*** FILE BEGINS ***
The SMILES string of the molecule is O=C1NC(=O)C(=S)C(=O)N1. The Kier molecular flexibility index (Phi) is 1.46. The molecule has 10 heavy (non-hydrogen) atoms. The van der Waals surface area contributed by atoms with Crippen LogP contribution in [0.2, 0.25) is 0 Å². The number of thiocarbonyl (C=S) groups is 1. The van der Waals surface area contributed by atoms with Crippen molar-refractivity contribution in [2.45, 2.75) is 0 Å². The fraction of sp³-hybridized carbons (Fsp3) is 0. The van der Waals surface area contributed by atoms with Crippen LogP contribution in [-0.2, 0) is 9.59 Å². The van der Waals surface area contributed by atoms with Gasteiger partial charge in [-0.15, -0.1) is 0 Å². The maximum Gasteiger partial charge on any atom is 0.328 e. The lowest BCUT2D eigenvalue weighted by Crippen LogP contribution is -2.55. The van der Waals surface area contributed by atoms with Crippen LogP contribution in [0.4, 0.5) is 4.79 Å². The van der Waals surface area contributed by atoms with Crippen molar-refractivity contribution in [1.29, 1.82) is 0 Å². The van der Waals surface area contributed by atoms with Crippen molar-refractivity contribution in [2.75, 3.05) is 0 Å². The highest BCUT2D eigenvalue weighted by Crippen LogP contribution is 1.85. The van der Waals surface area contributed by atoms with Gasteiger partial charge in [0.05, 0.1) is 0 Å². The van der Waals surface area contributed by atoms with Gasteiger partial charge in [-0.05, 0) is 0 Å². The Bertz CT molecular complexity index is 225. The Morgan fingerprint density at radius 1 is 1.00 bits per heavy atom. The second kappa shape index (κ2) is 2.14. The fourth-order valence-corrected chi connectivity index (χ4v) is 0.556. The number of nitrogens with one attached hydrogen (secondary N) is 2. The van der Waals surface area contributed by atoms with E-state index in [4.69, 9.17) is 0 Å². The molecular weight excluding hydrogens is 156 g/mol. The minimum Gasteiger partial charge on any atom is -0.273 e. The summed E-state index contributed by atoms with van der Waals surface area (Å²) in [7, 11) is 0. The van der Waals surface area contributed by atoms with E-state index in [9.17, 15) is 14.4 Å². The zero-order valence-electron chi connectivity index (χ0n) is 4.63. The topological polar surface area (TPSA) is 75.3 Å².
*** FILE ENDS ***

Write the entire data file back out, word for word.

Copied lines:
The SMILES string of the molecule is O=C1NC(=O)C(=S)C(=O)N1. The Kier molecular flexibility index (Phi) is 1.46. The molecule has 10 heavy (non-hydrogen) atoms. The van der Waals surface area contributed by atoms with Crippen LogP contribution in [0.2, 0.25) is 0 Å². The number of thiocarbonyl (C=S) groups is 1. The van der Waals surface area contributed by atoms with Crippen molar-refractivity contribution in [2.45, 2.75) is 0 Å². The fraction of sp³-hybridized carbons (Fsp3) is 0. The van der Waals surface area contributed by atoms with Crippen LogP contribution in [-0.2, 0) is 9.59 Å². The van der Waals surface area contributed by atoms with Gasteiger partial charge in [-0.15, -0.1) is 0 Å². The maximum Gasteiger partial charge on any atom is 0.328 e. The lowest BCUT2D eigenvalue weighted by Crippen LogP contribution is -2.55. The van der Waals surface area contributed by atoms with Crippen LogP contribution in [0.4, 0.5) is 4.79 Å². The van der Waals surface area contributed by atoms with Crippen molar-refractivity contribution in [1.29, 1.82) is 0 Å². The van der Waals surface area contributed by atoms with Crippen molar-refractivity contribution in [2.75, 3.05) is 0 Å². The highest BCUT2D eigenvalue weighted by Crippen LogP contribution is 1.85. The van der Waals surface area contributed by atoms with Gasteiger partial charge in [0.05, 0.1) is 0 Å². The van der Waals surface area contributed by atoms with Gasteiger partial charge in [-0.05, 0) is 0 Å². The Bertz CT molecular complexity index is 225. The Morgan fingerprint density at radius 1 is 1.00 bits per heavy atom. The second kappa shape index (κ2) is 2.14. The fourth-order valence-corrected chi connectivity index (χ4v) is 0.556. The number of nitrogens with one attached hydrogen (secondary N) is 2. The van der Waals surface area contributed by atoms with E-state index in [4.69, 9.17) is 0 Å². The molecular weight excluding hydrogens is 156 g/mol. The minimum Gasteiger partial charge on any atom is -0.273 e. The summed E-state index contributed by atoms with van der Waals surface area (Å²) in [7, 11) is 0. The van der Waals surface area contributed by atoms with E-state index in [9.17, 15) is 14.4 Å². The zero-order valence-electron chi connectivity index (χ0n) is 4.63. The topological polar surface area (TPSA) is 75.3 Å².